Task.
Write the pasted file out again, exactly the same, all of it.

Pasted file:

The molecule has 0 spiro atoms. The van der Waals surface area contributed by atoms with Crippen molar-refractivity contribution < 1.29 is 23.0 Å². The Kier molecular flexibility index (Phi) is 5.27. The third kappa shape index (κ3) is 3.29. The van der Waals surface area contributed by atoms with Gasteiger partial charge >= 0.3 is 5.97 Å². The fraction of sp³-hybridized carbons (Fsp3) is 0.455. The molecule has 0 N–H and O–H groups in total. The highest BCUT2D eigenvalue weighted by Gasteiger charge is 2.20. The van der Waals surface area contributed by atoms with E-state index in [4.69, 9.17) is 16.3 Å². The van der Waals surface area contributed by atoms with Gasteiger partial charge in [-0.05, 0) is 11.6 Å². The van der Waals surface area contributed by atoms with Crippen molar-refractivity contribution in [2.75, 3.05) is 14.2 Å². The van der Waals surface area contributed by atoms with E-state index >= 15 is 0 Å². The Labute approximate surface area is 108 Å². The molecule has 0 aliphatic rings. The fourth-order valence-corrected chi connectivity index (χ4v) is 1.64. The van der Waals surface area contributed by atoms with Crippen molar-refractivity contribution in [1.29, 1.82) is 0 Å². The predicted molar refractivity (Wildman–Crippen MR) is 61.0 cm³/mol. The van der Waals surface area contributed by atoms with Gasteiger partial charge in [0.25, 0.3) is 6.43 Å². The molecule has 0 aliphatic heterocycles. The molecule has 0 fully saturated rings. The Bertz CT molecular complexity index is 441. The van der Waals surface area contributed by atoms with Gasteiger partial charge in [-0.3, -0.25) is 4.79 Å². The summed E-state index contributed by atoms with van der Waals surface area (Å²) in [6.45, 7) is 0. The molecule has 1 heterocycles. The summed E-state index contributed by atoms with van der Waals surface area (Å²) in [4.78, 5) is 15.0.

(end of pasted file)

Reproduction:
The molecule has 0 spiro atoms. The van der Waals surface area contributed by atoms with Crippen molar-refractivity contribution < 1.29 is 23.0 Å². The Kier molecular flexibility index (Phi) is 5.27. The third kappa shape index (κ3) is 3.29. The van der Waals surface area contributed by atoms with Gasteiger partial charge >= 0.3 is 5.97 Å². The fraction of sp³-hybridized carbons (Fsp3) is 0.455. The molecule has 0 N–H and O–H groups in total. The highest BCUT2D eigenvalue weighted by Gasteiger charge is 2.20. The van der Waals surface area contributed by atoms with E-state index in [4.69, 9.17) is 16.3 Å². The van der Waals surface area contributed by atoms with Gasteiger partial charge in [-0.05, 0) is 11.6 Å². The van der Waals surface area contributed by atoms with Crippen molar-refractivity contribution in [2.75, 3.05) is 14.2 Å². The van der Waals surface area contributed by atoms with E-state index >= 15 is 0 Å². The Labute approximate surface area is 108 Å². The molecule has 0 aliphatic rings. The fourth-order valence-corrected chi connectivity index (χ4v) is 1.64. The van der Waals surface area contributed by atoms with Crippen molar-refractivity contribution in [1.29, 1.82) is 0 Å². The predicted molar refractivity (Wildman–Crippen MR) is 61.0 cm³/mol. The van der Waals surface area contributed by atoms with Gasteiger partial charge in [0.25, 0.3) is 6.43 Å². The molecule has 0 aliphatic heterocycles. The molecule has 0 fully saturated rings. The Bertz CT molecular complexity index is 441. The van der Waals surface area contributed by atoms with Gasteiger partial charge in [-0.3, -0.25) is 4.79 Å². The summed E-state index contributed by atoms with van der Waals surface area (Å²) in [6.45, 7) is 0. The molecule has 1 heterocycles. The summed E-state index contributed by atoms with van der Waals surface area (Å²) in [4.78, 5) is 15.0.